The following vaccines may be recommended for your travel to South Asia. Discuss your travel plans and personal health with a health-care provider to determine which vaccines you will need
- Hepatitis A or immune globulin (IG): Transmission of hepatitis A virus can occur through direct person-to-person contact; through exposure to contaminated water, ice, or shellfish harvested in contaminated water; or from fruits, vegetables, or other foods that are eaten uncooked and that were contaminated during harvesting or subsequent handling.
- Hepatitis B: Especially if you might be exposed to blood or body fluids especially through medical treatment. Hepatitis B vaccine is now recommended for all infants and children ages 11–12 years who did not receive the series as infants.
- Japanese encephalitis: If you plan to visit rural farming areas and under special circumstances, such as a known outbreak of Japanese encephalitis.
- Malaria: Your risk of malaria may be high in these countries, including cities. For details concerning risk and preventive medications, see Malaria Information for Travelers to South Asia. Chloroquine is NOT an effective antimalarial drug in the Indian Subcontinent and should not be taken to prevent malaria in this region. Prevent this serious disease by seeing your health care provider for a prescription antimalarial drug and by protecting yourself against mosquito bites.
- Rabies: If you might have extensive unprotected outdoor exposure in rural areas, such as might occur during camping, hiking, or bicycling, or engaging in certain occupational activities.
- Typhoid: Typhoid fever can be contracted through contaminated drinking water or food, or by eating food or drinking beverages that have been handled by a person who is infected. Large outbreaks are most often related to fecal contamination of water supplies or foods sold by street vendors Vaccination is particularly important because of the presence of S. typhi strains resistant to multiple antibiotics in this region.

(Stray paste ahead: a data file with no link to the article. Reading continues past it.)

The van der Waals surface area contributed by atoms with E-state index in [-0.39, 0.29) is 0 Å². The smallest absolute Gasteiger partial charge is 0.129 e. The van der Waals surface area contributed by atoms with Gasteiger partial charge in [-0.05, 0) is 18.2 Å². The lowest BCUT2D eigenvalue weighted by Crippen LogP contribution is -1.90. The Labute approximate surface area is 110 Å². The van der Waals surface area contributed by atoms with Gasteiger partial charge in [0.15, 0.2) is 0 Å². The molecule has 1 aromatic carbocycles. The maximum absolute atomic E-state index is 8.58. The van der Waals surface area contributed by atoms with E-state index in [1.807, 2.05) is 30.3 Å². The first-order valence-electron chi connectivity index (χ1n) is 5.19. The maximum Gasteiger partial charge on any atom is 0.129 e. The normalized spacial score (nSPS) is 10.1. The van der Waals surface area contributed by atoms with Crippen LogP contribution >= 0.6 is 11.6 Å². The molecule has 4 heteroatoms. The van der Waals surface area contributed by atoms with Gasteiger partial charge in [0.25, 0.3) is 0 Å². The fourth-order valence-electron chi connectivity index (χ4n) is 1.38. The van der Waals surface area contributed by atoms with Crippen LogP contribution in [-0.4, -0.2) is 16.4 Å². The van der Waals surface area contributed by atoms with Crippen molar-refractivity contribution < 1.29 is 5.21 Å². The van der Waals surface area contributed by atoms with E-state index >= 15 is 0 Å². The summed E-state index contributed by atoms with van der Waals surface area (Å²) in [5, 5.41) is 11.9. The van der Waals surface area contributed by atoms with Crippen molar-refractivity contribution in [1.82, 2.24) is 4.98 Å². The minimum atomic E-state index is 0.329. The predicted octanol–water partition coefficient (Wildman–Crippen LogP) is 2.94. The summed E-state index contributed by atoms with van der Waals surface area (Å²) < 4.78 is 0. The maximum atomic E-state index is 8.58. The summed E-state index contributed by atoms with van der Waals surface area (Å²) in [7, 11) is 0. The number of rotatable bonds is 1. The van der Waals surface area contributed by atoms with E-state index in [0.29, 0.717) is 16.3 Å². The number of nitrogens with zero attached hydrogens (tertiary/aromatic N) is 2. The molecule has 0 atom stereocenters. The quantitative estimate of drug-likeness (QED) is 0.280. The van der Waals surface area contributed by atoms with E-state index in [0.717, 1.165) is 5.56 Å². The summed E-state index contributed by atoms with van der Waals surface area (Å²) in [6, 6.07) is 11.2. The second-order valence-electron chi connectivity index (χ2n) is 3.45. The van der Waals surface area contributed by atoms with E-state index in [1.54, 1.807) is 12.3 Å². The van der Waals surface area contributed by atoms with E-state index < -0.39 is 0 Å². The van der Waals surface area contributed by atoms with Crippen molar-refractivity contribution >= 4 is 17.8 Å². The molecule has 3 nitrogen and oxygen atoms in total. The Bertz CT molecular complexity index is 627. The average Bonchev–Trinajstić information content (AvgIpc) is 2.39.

- As needed, booster doses for tetanus-diphtheria and measles, and a one-time dose of polio for adults.
- Wash your hands often with soap and water or, if hands are not visibly soiled, use a waterless, alcohol-based hand rub to remove potentially infectious materials from your skin and help prevent disease transmission.
- Drink only bottled or boiled water, or carbonated (bubbly) drinks in cans or bottles. Avoid tap water, fountain drinks, and ice cubes. If this is not possible, learn how to make water safer to drink.
- Do not eat food purchased from street vendors or food that is not well cooked to reduce risk of infection like hepatitis A and typhoid fever.
- Do not drink beverages with ice.
- Avoid dairy products, unless you know they have been pasteurized.
- Take your malaria prevention medication before, during, and after travel, as directed.
- Protect yourself from mosquito insect bites:
- Do not swim in fresh water to avoid exposure to certain water-borne diseases such as schistosomiasis. For more information, please see Swimming and Recreational Water Precautions.
- Do not handle animals, especially monkeys, dogs, and cats, to avoid bites and serious diseases (including rabies and plague). Consider pre-exposure rabies vaccination if you might have extensive unprotected outdoor exposure in rural areas. For more information, please see Animal-Associated Hazards.